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New BBC Civilisations to ask whether Britain’s culture is built on ‘looting and plunder’

Half a century ago, Kenneth Clark’s Civilisation took BBC viewers on a tour de force of Western culture, setting a standard for arts broadcasting and educating a generation along the way.

This year, the 21st century version of the landmark show is to turn a critical eye to the history of British civilisation, questioning whether it is built on “looting and plunder” and who, really, are the barbarians.

Civilisations, subtly renamed to suit its new remit, is to examine “not one civilisation but many”, taking Clark’s original premise to expand to a “truly global perspective”.

One bonus episode, presented by Professor Mary Beard, is to explicitly tackle the behaviour of the collectors of the British Empire: the “imperialists, archeologists and fanatics” who stocked Britain’s museums and private collections with treasure from around the world.

According to the BBC, it will ask: “How far is British civilisation built on looting and plunder, or admiration and openness? Do we always see ourselves in the mirror of the outside world? And is one person’s civilisation always another’s barbarity?”

The show will travel to the Acropolis, Athens

“Through these stories,” it adds, “Mary exposes some of the debates and controversies embedded in the very idea of civilisation, our changing attitudes to it over the last few hundred years and how and why it is so contested.”

The decision to discuss how Britain’s art collections came to be follows recent calls to reappraise western history, and the British Empire.

Campaigners have called for the removal of statues and monuments of leading colonial figures, such as Cecil Rhodes, while some believe acquired objects such as the Elgin Marbles of the British Museum should be returned to their country of origin. 

The new Civilisations team

Credit:
BBC

Professor Beard, who will present two of the nine Civilisations episodes as well as the extra show Civilisations on your Doorstep, said she was particularly interested to focus on reading the idea of civilisation “against the grain”, looking “from the other side of the dividing line” to see the side of history’s losers as well as winners.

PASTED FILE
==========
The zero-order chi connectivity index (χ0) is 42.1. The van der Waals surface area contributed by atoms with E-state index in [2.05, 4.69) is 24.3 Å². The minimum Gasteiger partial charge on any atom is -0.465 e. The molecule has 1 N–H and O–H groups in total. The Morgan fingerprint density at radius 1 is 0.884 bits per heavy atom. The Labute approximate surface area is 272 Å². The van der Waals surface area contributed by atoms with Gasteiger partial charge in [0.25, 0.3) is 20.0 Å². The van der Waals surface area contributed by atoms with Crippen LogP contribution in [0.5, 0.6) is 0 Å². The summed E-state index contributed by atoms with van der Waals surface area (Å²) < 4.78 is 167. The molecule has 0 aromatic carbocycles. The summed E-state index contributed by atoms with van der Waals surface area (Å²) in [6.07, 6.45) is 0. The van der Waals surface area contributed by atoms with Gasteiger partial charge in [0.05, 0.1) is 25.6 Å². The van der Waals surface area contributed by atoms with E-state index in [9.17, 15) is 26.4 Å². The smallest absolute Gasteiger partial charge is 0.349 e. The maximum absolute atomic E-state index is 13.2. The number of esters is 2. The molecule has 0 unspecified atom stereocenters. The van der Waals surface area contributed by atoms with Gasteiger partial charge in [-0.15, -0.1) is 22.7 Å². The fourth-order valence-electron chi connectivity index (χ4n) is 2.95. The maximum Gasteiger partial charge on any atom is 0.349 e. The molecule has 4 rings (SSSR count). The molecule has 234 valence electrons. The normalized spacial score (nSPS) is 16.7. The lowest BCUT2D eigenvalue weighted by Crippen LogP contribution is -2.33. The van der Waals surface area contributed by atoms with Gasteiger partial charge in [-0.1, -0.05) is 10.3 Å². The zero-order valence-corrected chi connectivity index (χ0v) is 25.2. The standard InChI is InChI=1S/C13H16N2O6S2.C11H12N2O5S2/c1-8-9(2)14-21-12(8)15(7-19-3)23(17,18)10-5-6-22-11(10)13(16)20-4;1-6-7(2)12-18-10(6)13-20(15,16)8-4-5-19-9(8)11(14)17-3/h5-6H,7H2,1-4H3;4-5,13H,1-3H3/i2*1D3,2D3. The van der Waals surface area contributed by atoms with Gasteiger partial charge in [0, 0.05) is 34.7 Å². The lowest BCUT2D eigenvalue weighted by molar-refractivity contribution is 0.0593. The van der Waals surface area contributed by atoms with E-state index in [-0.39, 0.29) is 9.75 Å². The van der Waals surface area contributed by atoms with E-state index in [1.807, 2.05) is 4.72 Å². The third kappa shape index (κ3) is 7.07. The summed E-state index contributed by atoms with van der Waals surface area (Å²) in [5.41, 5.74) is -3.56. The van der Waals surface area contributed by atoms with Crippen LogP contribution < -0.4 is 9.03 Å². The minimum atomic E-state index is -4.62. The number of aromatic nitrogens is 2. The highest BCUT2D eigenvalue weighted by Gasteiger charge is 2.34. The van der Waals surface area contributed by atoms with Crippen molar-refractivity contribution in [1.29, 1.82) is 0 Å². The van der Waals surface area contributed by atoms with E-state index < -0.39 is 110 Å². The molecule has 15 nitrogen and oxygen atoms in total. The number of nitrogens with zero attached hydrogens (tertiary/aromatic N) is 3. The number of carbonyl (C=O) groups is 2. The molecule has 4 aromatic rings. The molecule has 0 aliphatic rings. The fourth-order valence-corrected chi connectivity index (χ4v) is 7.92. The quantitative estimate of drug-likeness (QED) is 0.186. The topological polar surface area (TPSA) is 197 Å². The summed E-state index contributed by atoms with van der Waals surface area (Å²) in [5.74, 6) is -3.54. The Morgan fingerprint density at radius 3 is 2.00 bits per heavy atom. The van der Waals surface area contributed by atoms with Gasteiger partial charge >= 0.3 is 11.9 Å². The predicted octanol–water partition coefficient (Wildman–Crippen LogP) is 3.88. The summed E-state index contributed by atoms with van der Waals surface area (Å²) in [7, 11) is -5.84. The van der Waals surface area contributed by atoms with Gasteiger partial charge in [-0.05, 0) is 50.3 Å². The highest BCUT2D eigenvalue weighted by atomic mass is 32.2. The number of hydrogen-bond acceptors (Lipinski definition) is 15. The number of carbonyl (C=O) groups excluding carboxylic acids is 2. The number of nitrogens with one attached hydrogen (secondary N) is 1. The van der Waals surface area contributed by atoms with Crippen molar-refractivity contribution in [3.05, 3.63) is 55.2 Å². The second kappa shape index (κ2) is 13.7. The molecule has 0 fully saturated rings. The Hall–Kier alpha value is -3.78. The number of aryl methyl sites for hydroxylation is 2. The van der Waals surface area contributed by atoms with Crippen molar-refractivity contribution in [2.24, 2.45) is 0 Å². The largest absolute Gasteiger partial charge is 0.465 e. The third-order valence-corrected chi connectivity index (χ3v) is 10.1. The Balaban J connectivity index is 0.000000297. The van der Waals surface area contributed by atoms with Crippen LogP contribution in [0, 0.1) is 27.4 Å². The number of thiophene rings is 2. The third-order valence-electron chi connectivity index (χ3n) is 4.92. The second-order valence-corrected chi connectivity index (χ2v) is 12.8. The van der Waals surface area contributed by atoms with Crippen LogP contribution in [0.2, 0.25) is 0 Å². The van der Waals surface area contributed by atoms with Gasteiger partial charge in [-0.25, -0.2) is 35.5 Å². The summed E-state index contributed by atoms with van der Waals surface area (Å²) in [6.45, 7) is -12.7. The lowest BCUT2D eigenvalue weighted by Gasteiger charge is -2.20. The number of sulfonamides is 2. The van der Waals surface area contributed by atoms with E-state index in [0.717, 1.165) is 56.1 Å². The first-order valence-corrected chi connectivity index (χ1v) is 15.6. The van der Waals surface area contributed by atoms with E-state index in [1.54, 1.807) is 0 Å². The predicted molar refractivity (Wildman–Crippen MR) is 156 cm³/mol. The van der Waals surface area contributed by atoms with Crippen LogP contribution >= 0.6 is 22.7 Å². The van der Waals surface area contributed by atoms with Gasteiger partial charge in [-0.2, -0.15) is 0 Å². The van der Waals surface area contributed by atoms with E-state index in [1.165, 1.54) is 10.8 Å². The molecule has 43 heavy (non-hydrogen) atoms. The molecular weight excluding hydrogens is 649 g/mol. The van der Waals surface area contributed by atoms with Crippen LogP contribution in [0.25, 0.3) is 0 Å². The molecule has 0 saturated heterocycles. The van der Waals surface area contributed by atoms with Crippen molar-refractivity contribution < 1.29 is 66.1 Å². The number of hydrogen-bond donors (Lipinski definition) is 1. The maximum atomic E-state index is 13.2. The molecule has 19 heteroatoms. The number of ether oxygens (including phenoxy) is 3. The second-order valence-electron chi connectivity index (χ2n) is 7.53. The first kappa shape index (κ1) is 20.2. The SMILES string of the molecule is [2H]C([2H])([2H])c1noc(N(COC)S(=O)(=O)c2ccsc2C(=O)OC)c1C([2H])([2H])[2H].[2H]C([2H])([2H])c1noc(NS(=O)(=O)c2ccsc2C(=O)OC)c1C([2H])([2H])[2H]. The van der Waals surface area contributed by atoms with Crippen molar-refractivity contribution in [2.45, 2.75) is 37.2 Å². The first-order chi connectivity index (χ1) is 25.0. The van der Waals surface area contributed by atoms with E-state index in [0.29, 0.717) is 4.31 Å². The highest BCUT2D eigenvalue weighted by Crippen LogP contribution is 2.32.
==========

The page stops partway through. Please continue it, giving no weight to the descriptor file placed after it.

“I am even more concerned than Clark with the discontents and debates around the idea of civilisation, and with how that rather fragile concept is justified and defended,” she said.

“One of its most powerful weapons has always been ‘barbarity’: ‘we’ know that ‘we’ are civilised by contrasting ourselves with those we deem to be un-civilised, with those who do not – or cannot be trusted to – share our values.

Mary Beard at The Colossi of Memnon, Egypt

“Wherever possible I try to see things from the other side of the dividing line, and to read civilisation ‘against the grain’.

“These programmes look at some of those on the losing, as well as the winning, sides in the historic conflicts over images, and about what should and should not be represented, or how.

“Those who destroy statues and paintings – whether in the name of religion or not – are regularly seen in the West as some of history’s worst barbarian thugs (and some of them no doubt were), and we lament the works of art that, thanks to these ‘iconoclasts’, we have lost.

“But, as we shall see, they have their own story to tell too, even sometimes their own artfulness.”

The show has been given access to the terracotta warrior sculptures

Simon Schama, who presents five out of the nine shows, said of Clark’s legacy: “What would possibly be added by a new series?… Of course the answer is the rest of the world.”

He added: “It’s taken three years of thinking, writing, filming and editing, every shoot, every encounter with great art, a daunting challenge and an immense satisfaction.”

Two other episodes will be presented by David Olusoga, the historian and broadcaster whose shows will tackle themes of “contact, trade, interaction, empire and race”.

Due for broadcast in the spring, Civilisations is inspired by Kenneth Clark’s landmark series on Western art, which was a huge hit and made a star of its art historian presenter when it was first shown in 1969.

Filming the original Civilisation

The new version will be accompanied by Civilisations Festival, which will see the BBC partner with more than 250 museums, galleries, libraries and archives across the UK.

Lord Hall, director-general, said: “In a complex and fast changing world, Civilisations is a landmark BBC arts series which asks us to question what lies at the heart of our identity and what makes us human.”

The nine-part series, which has been filmed in 31 countries and six continents, looks at early depictions of men and women around the world and the remote origins of human creativity. It also focuses on religion and art, the depiction of nature and the fate of art in the “machine and the profit driven world”.

The controversial Elgin Marbles

Prof Beard said: “I hope that people will be dazzled by the wonderful works of art we have been able to show.

“But even more I hope that the programmes will prompt all kinds of discussions and debates about what we now think ‘civilisation’ is… and our stake in the very idea of it.”

Asked why Schama had five episodes while Beard and Olusoga each had two, a spokesman for the BBC said it reflected “the wide-ranging nature of [Schama’s] expertise in the field of global art”, adding: “They are each bringing their individual expertise and offer different perspectives and debate, which is at the heart of the series.”

Article Source : http://www.telegraph.co.uk/news/2018/02/07/new-bbc-civilisations-ask-whether-britains-culture-built-looting/

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